Academic journal article Papers: Explorations into Children's Literature

Fantasy Motif Metaphors: Magical Powers as Exceptionality in Disney's the Incredibles and Zizou Corder's Lion Boy Trilogy

Academic journal article Papers: Explorations into Children's Literature

Fantasy Motif Metaphors: Magical Powers as Exceptionality in Disney's the Incredibles and Zizou Corder's Lion Boy Trilogy

Article excerpt

While works of the fantasy genre convey literal stories which make sense according to the laws of their fictional worlds, the very impossibilities of these narratives invite further readings of their 'secondary or tertiary levels of meaning' (Bleiler 1983, p.vii; also see McGillis 1996a, p.72; Walsh 1981, p.38). Such readings have been generated through the analytical lenses of allegory, parable, fable, symbol and metaphor. A specific focus upon the operation of metaphor in recurrent fantasy motifs enables a precise analysis of fantasy's secondary levels of meaning. Such a methodology scrutinises fantasy's engagement with cultural assumptions and ideas, highlighting the ideological implications of fantasy and thus verifying fantasy's inherent relevance to reality. This article aims to illustrate the value of this methodology by analysing the motif of magical powers as exceptionality in Disney's The Incredibles (2003) and Zizou Corder's Lion Boy trilogy (2003-2005).

Fantasy Motif Metaphors

Stith Thompson famously described a motif as 'any item in tales' which is 'out of the ordinary, something of sufficiently striking character to become a part of tradition, oral or literary' (1966, 1: p. 19; also see 1950, p.753). Such a definition of motif has been criticised for being 'both vague and ambiguous; it variously refers to theme, plot (tale type), actor, item (object), or descriptive element' (Apo 1997, pp.563-564). However, motif is a useful term when separated from theme (Daemmrich and Daemmrich 1987, p. 188; Abrams 1993, p. 121). A motif is best distinguished as a concrete plot element or image at the level of story which conveys an abstract concept or theme at the level of significance. The power of fantasy motifs lies not in their contribution to storyline, but in the figurative significances they carry.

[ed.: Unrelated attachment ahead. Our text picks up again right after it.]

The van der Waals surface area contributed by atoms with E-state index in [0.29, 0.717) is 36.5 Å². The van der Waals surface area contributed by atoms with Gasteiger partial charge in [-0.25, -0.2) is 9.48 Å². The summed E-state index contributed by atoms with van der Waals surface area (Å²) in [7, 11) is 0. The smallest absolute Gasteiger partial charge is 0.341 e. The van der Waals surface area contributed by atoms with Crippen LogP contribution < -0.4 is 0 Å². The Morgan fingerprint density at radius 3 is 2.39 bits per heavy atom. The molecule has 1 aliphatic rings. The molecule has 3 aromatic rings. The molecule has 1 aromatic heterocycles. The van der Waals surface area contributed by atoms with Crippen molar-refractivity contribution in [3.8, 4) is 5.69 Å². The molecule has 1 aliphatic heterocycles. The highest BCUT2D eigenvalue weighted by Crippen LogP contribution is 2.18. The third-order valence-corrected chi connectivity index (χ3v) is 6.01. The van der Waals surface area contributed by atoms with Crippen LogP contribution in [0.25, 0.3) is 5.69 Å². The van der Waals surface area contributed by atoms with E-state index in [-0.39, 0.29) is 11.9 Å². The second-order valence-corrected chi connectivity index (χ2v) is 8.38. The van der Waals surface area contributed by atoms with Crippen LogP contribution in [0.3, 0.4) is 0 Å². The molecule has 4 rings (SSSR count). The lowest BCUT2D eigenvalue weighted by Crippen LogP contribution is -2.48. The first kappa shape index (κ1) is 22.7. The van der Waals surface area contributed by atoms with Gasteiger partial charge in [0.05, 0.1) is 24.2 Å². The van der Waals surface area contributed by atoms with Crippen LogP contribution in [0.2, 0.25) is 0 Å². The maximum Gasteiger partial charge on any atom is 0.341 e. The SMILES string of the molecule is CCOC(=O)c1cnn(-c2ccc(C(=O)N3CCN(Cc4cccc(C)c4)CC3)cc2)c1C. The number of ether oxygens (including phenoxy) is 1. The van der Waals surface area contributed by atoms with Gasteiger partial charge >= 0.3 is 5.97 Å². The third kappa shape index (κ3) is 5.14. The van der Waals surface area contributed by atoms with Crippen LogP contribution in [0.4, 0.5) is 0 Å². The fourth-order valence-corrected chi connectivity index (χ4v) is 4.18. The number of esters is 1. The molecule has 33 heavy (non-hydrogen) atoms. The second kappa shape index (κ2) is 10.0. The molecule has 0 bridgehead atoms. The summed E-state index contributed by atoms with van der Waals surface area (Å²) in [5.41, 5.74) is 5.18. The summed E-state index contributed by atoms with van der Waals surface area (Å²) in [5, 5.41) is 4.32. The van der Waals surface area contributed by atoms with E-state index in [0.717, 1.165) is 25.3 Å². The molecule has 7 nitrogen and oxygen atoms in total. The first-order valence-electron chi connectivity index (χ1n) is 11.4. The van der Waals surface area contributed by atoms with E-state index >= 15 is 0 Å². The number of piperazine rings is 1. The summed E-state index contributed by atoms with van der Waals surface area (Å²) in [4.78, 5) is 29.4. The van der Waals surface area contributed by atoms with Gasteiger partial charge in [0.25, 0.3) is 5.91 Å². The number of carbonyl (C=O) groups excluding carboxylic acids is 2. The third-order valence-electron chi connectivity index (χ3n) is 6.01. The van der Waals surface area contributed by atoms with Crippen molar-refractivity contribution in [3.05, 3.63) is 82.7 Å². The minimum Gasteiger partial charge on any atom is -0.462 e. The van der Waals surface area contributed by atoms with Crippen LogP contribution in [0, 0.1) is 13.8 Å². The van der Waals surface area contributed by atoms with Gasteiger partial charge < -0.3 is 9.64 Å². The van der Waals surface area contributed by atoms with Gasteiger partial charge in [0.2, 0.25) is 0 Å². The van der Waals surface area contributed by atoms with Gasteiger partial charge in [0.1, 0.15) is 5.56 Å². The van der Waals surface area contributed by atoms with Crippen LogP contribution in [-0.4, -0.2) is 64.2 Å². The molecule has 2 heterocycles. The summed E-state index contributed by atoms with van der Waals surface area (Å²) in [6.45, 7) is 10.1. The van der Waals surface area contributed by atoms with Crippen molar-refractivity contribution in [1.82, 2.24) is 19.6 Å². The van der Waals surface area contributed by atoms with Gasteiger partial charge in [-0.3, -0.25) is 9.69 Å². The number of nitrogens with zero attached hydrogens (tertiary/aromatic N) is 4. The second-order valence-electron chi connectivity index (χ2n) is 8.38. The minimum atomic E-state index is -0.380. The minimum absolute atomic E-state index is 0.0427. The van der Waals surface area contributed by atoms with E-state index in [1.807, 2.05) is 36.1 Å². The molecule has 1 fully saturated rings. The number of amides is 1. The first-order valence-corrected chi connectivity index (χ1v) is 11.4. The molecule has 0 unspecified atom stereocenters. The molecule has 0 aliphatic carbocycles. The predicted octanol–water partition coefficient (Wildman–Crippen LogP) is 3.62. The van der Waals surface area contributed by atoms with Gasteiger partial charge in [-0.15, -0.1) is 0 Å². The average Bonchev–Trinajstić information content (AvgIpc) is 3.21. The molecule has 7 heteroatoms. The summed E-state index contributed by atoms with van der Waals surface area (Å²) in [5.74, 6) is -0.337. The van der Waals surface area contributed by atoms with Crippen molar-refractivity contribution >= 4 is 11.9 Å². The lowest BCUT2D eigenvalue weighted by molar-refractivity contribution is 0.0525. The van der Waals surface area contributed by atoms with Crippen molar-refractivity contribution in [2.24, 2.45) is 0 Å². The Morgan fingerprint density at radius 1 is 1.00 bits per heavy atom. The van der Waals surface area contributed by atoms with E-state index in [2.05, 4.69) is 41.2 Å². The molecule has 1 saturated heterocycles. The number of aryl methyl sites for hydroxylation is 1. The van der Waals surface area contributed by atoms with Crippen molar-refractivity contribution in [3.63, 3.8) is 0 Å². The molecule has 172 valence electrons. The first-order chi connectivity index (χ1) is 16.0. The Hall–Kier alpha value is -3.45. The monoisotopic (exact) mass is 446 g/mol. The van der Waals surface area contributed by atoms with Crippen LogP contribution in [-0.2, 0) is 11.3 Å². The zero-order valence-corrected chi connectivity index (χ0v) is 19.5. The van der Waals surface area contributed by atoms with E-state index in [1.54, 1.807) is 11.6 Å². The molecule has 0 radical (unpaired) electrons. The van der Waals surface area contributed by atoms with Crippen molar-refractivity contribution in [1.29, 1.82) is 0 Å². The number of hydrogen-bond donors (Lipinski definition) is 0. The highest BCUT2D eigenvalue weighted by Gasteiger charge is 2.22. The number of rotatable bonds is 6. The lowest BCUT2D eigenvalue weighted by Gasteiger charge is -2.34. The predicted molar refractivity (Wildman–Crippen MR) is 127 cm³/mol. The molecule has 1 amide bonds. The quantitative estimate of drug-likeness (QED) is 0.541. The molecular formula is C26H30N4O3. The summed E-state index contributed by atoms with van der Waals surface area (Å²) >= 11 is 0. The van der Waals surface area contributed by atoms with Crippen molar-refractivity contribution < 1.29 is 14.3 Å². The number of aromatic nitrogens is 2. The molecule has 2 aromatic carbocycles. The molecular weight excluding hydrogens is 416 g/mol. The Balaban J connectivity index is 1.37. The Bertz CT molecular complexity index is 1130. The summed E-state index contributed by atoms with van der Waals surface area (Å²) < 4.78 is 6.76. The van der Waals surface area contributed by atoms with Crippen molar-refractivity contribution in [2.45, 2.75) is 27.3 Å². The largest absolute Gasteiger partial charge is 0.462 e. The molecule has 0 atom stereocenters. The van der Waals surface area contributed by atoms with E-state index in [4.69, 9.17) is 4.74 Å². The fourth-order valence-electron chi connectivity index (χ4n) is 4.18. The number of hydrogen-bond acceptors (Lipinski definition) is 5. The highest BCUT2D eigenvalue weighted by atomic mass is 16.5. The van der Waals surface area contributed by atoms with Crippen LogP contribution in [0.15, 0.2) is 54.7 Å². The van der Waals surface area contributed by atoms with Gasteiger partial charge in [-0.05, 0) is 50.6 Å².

A motif metaphor is a particular manifestation of conceptual metaphor. In their pioneering work on conceptual metaphor, Lakoff and Johnson argue that 'our ordinary conceptual system, in terms of which we both think and act, is fundamentally metaphorical in nature' (1980, p.3). Conceptual metaphors thus permeate our cultures and the ways we think about the world in which we live. However, such metaphors are often only studied in terms of their manifestation at a micro-level in linguistic metaphors embedded in words, sentences, or phrases of texts.

Such an approach is of little use in analysing the figurative function of fantasy as a discourse or genre, for in most narratives in the contemporary fantasy genre the language describing fantastic events is meant to be interpreted on a literal level for the purpose of story. When we read, for example, about a human character transforming into a lion this is not meant to be interpreted as a mere figurative expression of courage but as a literal description of a fantastic event (cf. Black 1962, p.33, p.36). There may be such meaning in the event but the figurative significance is not conveyed through linguistic metaphor. It is evident in the motif structure.


A practicable methodology for analysing motif metaphors reworks well-known terminology. The basic structure of linguistic metaphors framed by Richards (1936) and developed by Black (1962) is theoretically superimposed onto the operation of fantasy motifs. Richards conceptualised linguistic metaphors as composed of three parts--the tenor ('the underlying idea or principal subject which the vehicle or figure means'); the vehicle (the figurative expression or conveyance), and the ground (the common signified or area of relationship shared by tenor and vehicle) (1936, pp.96-100). The meaning of a linguistic metaphor is a product of the interaction between the meanings of the vehicle and the tenor (1936, p. 100).

Black further developed Richards' 'interactionist view' of metaphor (Abrams 1993, p.68). In the context of motif metaphors, his most useful idea is his suggestion that the vehicle of a metaphor carries a system of associated implications which serve as a filter through which to understand the tenor. …

Search by... Author
Show... All Results Primary Sources Peer-reviewed


An unknown error has occurred. Please click the button below to reload the page. If the problem persists, please try again in a little while.